When moving applications to cloud systems, the choice between public and private can cause a lot of debate.

Public clouds are cheaper than private ones – duh – but the old adage of "you get what you pay for" still rings true. While some cloud-level data management tools are available, public clouds in general are hostile environments. You have no control about who shares your resources and what risks they bring.

On the other hand, a private cloud is essentially just like your on-premise data center, except you don't need to look at it. Your compute and storage resources are totally dedicated, so you can guarantee they are available – even during peak hours.

Some companies may be best served by a hybrid approach, which supports the shift from one system to a multi-tiered deployment. That can increase availability and help manage demand while maintaining security.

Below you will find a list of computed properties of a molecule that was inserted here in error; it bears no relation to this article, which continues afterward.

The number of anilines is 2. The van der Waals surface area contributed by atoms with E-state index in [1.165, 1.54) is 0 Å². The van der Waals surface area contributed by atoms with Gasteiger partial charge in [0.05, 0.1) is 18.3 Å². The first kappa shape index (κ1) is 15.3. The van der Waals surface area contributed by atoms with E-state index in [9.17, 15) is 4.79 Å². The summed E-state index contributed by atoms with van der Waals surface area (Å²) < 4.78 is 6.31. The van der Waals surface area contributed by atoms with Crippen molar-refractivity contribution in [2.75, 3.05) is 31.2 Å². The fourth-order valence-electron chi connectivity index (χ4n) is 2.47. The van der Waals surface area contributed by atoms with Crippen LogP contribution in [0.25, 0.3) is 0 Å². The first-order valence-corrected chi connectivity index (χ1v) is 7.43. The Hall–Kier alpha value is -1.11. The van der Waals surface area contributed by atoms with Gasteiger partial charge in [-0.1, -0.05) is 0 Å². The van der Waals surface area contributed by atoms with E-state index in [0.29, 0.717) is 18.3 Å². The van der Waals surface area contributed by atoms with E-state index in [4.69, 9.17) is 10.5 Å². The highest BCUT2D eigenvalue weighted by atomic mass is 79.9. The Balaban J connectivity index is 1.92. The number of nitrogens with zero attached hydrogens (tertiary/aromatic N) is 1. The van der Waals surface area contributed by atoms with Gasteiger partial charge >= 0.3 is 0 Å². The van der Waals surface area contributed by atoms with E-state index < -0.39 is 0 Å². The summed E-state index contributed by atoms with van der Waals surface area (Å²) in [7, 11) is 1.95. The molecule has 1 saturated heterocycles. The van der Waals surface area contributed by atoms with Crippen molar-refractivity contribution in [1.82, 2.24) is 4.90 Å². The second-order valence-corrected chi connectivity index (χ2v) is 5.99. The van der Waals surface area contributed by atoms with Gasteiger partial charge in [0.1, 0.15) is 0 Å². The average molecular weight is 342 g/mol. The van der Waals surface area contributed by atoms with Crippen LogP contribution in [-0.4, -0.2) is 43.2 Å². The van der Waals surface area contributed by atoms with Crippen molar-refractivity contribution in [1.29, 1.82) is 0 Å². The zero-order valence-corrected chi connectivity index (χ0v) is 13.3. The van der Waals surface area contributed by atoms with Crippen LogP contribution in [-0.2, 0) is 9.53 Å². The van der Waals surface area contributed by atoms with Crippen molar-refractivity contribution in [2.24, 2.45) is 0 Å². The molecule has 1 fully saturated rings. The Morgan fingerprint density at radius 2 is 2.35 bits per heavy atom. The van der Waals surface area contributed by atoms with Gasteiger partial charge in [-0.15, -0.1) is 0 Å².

But when you choose a cloud provider, you also need to think about the costs that AREN'T included in the final price tag.

If you choose an over-booked public cloud provider, then you have to expect that at some point, you're going to have a noisy neighbor that's going to slow down your systems. That can show in your customer satisfaction and employee productivity.

It's like buying a used car. Sure, your monthly payment is going to be lower. But you're also probably going to need new brakes and a transmission overhaul in a few thousand miles, so you need to factor in those costs when you make your choice.

With cloud providers, make sure their infrastructure is truly able to support the needs you're looking for it to fulfill. If they've got too many clients and too little compute power, know enough to hang up.